Atheists Reveal Why They Don't Believe And What They Think The Afterlife Would Be Like

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Religion and faith is a deep and complex subject that means something slightly different for everyone. It's clear that in most religions, if we follow the rules we will be rewarded in the afterlife, but what about Atheists?

ForeOnTheFlour asks: If you're someone who doesn't believe in an afterlife, how do you comfort yourself from the existential horror that comes from the thought of one day ceasing to exist?

You simply come and you go

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Not all truths are easy. I like to think of it as being the same as before I was born. I don't remember that time, although all the molecules that make up my body and brain were around, the same as they'll be after I die.

A viewpoint of gratitude

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The way I see it, I basically won the ultra-mega lottery by being able to exist. Everything I experience from birth to death is just a gift, and when I think about the fact that I was lucky enough out of trillions and trillions of possibilities to win this life, it astounds me to the point that I forget about how much I fear death, and Im just grateful.

Some insight from Mark Twain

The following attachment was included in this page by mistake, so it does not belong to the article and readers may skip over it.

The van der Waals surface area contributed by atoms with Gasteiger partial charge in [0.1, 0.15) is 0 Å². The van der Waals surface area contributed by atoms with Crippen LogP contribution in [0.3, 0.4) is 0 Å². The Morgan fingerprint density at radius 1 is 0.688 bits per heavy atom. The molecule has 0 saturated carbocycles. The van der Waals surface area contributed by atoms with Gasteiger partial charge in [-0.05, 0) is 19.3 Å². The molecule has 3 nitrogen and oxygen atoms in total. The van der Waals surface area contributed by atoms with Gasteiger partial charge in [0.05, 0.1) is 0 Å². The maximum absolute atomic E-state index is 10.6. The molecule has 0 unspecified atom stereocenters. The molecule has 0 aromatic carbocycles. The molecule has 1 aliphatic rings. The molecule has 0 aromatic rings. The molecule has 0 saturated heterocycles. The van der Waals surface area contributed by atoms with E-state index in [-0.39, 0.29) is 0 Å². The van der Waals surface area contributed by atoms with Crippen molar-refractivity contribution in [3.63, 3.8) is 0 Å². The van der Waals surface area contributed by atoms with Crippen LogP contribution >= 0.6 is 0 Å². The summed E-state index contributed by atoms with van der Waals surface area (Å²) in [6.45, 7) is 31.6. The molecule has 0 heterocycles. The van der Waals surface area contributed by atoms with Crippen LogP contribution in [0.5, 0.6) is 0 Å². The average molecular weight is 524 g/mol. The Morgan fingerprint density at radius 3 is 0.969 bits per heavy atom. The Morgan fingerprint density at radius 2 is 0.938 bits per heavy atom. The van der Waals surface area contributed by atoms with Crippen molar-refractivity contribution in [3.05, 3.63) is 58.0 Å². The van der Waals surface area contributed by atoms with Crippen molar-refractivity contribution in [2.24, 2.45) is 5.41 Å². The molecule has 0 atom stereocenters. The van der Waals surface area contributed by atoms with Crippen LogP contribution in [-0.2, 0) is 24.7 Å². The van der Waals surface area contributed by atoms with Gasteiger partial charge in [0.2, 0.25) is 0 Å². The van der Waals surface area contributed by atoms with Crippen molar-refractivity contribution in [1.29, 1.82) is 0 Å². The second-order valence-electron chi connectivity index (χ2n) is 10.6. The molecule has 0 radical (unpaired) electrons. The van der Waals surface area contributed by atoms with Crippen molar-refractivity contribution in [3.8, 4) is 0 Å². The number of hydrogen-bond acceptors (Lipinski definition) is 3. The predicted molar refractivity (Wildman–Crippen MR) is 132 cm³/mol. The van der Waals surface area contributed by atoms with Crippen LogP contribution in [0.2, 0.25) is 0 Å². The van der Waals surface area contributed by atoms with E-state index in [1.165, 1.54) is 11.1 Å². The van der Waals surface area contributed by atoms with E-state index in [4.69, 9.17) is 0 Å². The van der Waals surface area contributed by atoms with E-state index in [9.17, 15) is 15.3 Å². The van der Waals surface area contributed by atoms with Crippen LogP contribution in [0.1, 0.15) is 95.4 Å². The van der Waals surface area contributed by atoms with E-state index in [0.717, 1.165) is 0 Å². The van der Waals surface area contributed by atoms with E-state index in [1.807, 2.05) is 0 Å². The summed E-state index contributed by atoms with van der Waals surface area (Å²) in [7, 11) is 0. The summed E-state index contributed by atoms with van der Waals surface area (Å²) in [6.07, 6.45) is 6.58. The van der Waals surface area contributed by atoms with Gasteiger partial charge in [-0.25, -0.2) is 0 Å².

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"I do not fear death. I had been dead for billions and billions of years before I was born, and had not suffered the slightest inconvenience from it." - Mark Twain

The idea that there is no life after this life makes it that much more valuable

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I think I respect my life more because I don't believe I will have any life after. It makes life more valuable to me. It makes me slow down and appreciate things. That's my solace

Liberation!

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Its actually quite liberating, when I remember nothing really matters most of my problems seem so small. I heard some French author said that the meaning of life is whatever keeps you from killing yourself.

Don't worry, be happy

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Honestly? Try not to think too much about it. There's nothing I can do about it, so it's unproductive to worry. Obviously easier said than done, but what can you do.

Existing forever is a huge undertaking...

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I'm just not horrified by the idea of not existing. The idea of existing forever is more horrible if you think about it. I think it's Buddhist and Hindu practice where the goal is to actually break the cycle of eternal existence by getting enough Karma to eventually escape reincarnation and no longer exist.

A macro viewpoint

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Think of it like... we're not separate from the universe. We are just as much a part of the universe as the stars and this planet, and we all came from the same thing. We are the part of the universe that is conscious of itself, experiencing itself, and trying to understand itself. Being alive isn't our normal state of being, and when we die we'll go back to what we were for billions of years before we woke up, but we'll still be... Just as the ground you walk on isn't aware of its own existence, but still exists. You've always been here, and you'll always be here, and your life here on earth is just one moment of your journey.